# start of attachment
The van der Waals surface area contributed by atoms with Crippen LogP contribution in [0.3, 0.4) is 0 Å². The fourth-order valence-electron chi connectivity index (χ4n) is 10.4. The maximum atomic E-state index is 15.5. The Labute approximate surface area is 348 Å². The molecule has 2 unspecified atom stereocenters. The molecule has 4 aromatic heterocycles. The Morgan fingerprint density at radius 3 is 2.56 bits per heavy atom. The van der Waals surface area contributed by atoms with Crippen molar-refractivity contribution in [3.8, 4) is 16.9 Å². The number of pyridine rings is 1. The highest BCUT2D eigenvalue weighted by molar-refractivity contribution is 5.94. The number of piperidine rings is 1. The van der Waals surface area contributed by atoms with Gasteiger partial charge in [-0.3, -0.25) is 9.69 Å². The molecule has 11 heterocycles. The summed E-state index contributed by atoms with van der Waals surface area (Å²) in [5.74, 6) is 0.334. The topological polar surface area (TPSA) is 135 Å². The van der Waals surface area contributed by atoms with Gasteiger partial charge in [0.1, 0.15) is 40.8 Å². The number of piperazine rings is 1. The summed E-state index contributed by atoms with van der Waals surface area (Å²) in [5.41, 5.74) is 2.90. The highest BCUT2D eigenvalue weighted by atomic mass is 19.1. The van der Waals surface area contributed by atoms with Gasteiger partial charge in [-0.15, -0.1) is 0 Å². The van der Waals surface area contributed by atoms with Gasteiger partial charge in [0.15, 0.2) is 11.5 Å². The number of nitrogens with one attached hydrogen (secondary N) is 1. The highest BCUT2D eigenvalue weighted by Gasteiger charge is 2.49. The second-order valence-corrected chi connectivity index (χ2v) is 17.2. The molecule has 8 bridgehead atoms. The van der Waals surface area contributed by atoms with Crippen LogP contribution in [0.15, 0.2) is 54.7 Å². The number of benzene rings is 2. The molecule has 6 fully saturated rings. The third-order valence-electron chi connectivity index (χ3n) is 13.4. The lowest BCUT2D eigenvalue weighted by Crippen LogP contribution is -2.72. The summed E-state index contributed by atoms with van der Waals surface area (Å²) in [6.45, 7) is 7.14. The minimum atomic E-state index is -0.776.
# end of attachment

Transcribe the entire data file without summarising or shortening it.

The van der Waals surface area contributed by atoms with Crippen LogP contribution in [0.3, 0.4) is 0 Å². The fourth-order valence-electron chi connectivity index (χ4n) is 10.4. The maximum atomic E-state index is 15.5. The Labute approximate surface area is 348 Å². The molecule has 2 unspecified atom stereocenters. The molecule has 4 aromatic heterocycles. The Morgan fingerprint density at radius 3 is 2.56 bits per heavy atom. The van der Waals surface area contributed by atoms with Crippen molar-refractivity contribution in [3.8, 4) is 16.9 Å². The number of pyridine rings is 1. The highest BCUT2D eigenvalue weighted by molar-refractivity contribution is 5.94. The number of piperidine rings is 1. The van der Waals surface area contributed by atoms with Gasteiger partial charge in [-0.3, -0.25) is 9.69 Å². The molecule has 11 heterocycles. The summed E-state index contributed by atoms with van der Waals surface area (Å²) in [5.74, 6) is 0.334. The topological polar surface area (TPSA) is 135 Å². The van der Waals surface area contributed by atoms with Gasteiger partial charge in [0.1, 0.15) is 40.8 Å². The number of piperazine rings is 1. The summed E-state index contributed by atoms with van der Waals surface area (Å²) in [5.41, 5.74) is 2.90. The highest BCUT2D eigenvalue weighted by atomic mass is 19.1. The van der Waals surface area contributed by atoms with Gasteiger partial charge in [-0.15, -0.1) is 0 Å². The van der Waals surface area contributed by atoms with Gasteiger partial charge in [0.15, 0.2) is 11.5 Å². The number of nitrogens with one attached hydrogen (secondary N) is 1. The highest BCUT2D eigenvalue weighted by Gasteiger charge is 2.49. The second-order valence-corrected chi connectivity index (χ2v) is 17.2. The molecule has 8 bridgehead atoms. The van der Waals surface area contributed by atoms with Crippen LogP contribution in [0.15, 0.2) is 54.7 Å². The number of benzene rings is 2. The molecule has 6 fully saturated rings. The third-order valence-electron chi connectivity index (χ3n) is 13.4. The lowest BCUT2D eigenvalue weighted by Crippen LogP contribution is -2.72. The summed E-state index contributed by atoms with van der Waals surface area (Å²) in [6.45, 7) is 7.14. The minimum atomic E-state index is -0.776.